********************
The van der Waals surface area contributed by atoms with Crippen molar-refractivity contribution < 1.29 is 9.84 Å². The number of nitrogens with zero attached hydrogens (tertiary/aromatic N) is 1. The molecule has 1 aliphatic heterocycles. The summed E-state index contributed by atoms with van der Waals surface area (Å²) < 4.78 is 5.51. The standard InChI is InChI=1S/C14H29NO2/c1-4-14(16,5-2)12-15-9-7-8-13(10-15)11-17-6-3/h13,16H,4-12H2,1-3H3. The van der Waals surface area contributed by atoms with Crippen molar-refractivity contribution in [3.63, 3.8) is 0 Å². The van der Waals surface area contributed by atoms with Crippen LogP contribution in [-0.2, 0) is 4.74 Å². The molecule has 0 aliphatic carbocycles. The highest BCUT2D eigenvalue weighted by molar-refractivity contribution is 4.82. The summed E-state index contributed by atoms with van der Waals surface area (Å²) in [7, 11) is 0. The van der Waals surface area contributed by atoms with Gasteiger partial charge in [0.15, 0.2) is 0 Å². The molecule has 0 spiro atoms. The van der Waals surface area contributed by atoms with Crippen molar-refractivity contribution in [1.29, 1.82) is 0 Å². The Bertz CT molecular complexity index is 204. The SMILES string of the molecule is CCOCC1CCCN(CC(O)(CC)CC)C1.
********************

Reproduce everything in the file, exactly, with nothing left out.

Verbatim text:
The van der Waals surface area contributed by atoms with Crippen molar-refractivity contribution < 1.29 is 9.84 Å². The number of nitrogens with zero attached hydrogens (tertiary/aromatic N) is 1. The molecule has 1 aliphatic heterocycles. The summed E-state index contributed by atoms with van der Waals surface area (Å²) < 4.78 is 5.51. The standard InChI is InChI=1S/C14H29NO2/c1-4-14(16,5-2)12-15-9-7-8-13(10-15)11-17-6-3/h13,16H,4-12H2,1-3H3. The van der Waals surface area contributed by atoms with Crippen molar-refractivity contribution in [3.63, 3.8) is 0 Å². The van der Waals surface area contributed by atoms with Crippen LogP contribution in [-0.2, 0) is 4.74 Å². The molecule has 0 aliphatic carbocycles. The highest BCUT2D eigenvalue weighted by molar-refractivity contribution is 4.82. The summed E-state index contributed by atoms with van der Waals surface area (Å²) in [7, 11) is 0. The van der Waals surface area contributed by atoms with Gasteiger partial charge in [0.15, 0.2) is 0 Å². The molecule has 0 spiro atoms. The van der Waals surface area contributed by atoms with Crippen molar-refractivity contribution in [1.29, 1.82) is 0 Å². The Bertz CT molecular complexity index is 204. The SMILES string of the molecule is CCOCC1CCCN(CC(O)(CC)CC)C1.